/0/100/3                     bridge      5520/5500/X58 I/O Hub PCI Express Root Port 3
/0/100/3/0                   display     Cedar PRO [Radeon HD 5450]
/0/100/3/0.1                 multimedia  Manhattan HDMI Audio [Mobility Radeon HD 5000 Series]
/0/100/7                     bridge      5520/5500/X58 I/O Hub PCI Express Root Port 7
/0/100/14                    generic     5520/5500/X58 I/O Hub System Management Registers
/0/100/14.1                  generic     5520/5500/X58 I/O Hub GPIO and Scratch Pad Registers
/0/100/14.2                  generic     5520/5500/X58 I/O Hub Control Status and RAS Registers
/0/100/1a                    bus         82801JI (ICH10 Family) USB UHCI Controller #4
/0/100/1a.1                  bus         82801JI (ICH10 Family) USB UHCI Controller #5
/0/100/1a.2                  bus         82801JI (ICH10 Family) USB UHCI Controller #6
/0/100/1a.7                  bus         82801JI (ICH10 Family) USB2 EHCI Controller #2
/0/100/1b                    multimedia  82801JI (ICH10 Family) HD Audio Controller
/0/100/1c                    bridge      82801JI (ICH10 Family) PCI Express Root Port 1
/0/100/1c.5                  bridge      82801JI (ICH10 Family) PCI Express Root Port 6
/0/100/1c.5/0    eth1        network     NetXtreme BCM5761 Gigabit Ethernet PCIe
/0/100/1d                    bus         82801JI (ICH10 Family) USB UHCI Controller #1
/0/100/1d.1                  bus         82801JI (ICH10 Family) USB UHCI Controller #2
/0/100/1d.2                  bus         82801JI (ICH10 Family) USB UHCI Controller #3
/0/100/1d.7                  bus         82801JI (ICH10 Family) USB2 EHCI Controller #1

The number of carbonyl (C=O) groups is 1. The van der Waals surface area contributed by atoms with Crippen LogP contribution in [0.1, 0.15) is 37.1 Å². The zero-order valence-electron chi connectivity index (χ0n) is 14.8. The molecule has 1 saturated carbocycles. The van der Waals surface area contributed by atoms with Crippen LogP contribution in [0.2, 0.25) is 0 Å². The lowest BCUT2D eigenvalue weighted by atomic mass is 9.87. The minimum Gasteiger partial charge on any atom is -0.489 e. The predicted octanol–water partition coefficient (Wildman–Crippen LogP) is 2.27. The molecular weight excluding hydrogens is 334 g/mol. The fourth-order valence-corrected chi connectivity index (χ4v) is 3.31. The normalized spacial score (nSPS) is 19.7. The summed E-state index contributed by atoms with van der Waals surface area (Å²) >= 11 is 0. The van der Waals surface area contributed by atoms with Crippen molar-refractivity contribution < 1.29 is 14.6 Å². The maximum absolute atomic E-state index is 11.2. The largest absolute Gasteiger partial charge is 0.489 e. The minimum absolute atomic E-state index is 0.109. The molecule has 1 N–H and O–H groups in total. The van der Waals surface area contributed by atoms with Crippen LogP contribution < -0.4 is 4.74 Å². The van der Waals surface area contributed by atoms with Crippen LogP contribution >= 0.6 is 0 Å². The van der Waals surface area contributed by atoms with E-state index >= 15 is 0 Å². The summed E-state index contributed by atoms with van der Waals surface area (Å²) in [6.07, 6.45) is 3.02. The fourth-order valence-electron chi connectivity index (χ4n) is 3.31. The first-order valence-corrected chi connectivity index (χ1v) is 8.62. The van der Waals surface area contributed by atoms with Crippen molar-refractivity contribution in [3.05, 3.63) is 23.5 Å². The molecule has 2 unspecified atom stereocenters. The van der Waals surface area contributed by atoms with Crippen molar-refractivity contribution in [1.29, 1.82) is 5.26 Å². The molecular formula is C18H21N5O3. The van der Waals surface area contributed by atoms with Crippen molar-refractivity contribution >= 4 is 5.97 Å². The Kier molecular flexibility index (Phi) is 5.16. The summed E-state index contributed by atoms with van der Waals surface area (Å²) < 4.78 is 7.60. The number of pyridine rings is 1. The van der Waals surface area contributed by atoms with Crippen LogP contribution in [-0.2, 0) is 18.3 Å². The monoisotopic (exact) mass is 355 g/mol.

/0/100/1e                    bridge      82801 PCI Bridge
/0/100/1f                    bridge      82801JIR (ICH10R) LPC Interface Controller
/0/100/1f.2      scsi0       storage     82801JI (ICH10 Family) SATA AHCI Controller
/0/100/1f.2/0    /dev/sda    disk        250GB ST3250318AS
/0/100/1f.2/0/1  /dev/sda1   volume      101MiB Linux filesystem partition
/0/100/1f.2/0/2  /dev/sda2   volume      4102MiB Linux swap volume
/0/100/1f.2/0/3  /dev/sda3   volume      20GiB EXT4 volume
/0/100/1f.2/0/4  /dev/sda4   volume      208GiB EXT4 volume
/0/100/1f.2/1    /dev/sdb    disk        1500GB WDC WD15EARS-00M
/0/100/1f.2/1/1  /dev/sdb1   volume      499GiB Data partition
/0/100/1f.2/1/2  /dev/sdb2   volume      897GiB Data partition
/0/100/1f.2/2    /dev/cdrom  disk        DVD-ROM TS-H353C
/0/100/1f.2/3    /dev/cdrw   disk        DVD+-RW TS-H653F
/0/100/1f.2/3/0  /dev/cdrw   disk        
/0/100/1f.3                  bus         82801JI (ICH10 Family) SMBus Controller

Flashing N810 tablet under Ubuntu 9.10

By , 2009-11-04 12:36

“sudo modprobe -r cdc_phonet should resolve your problem.”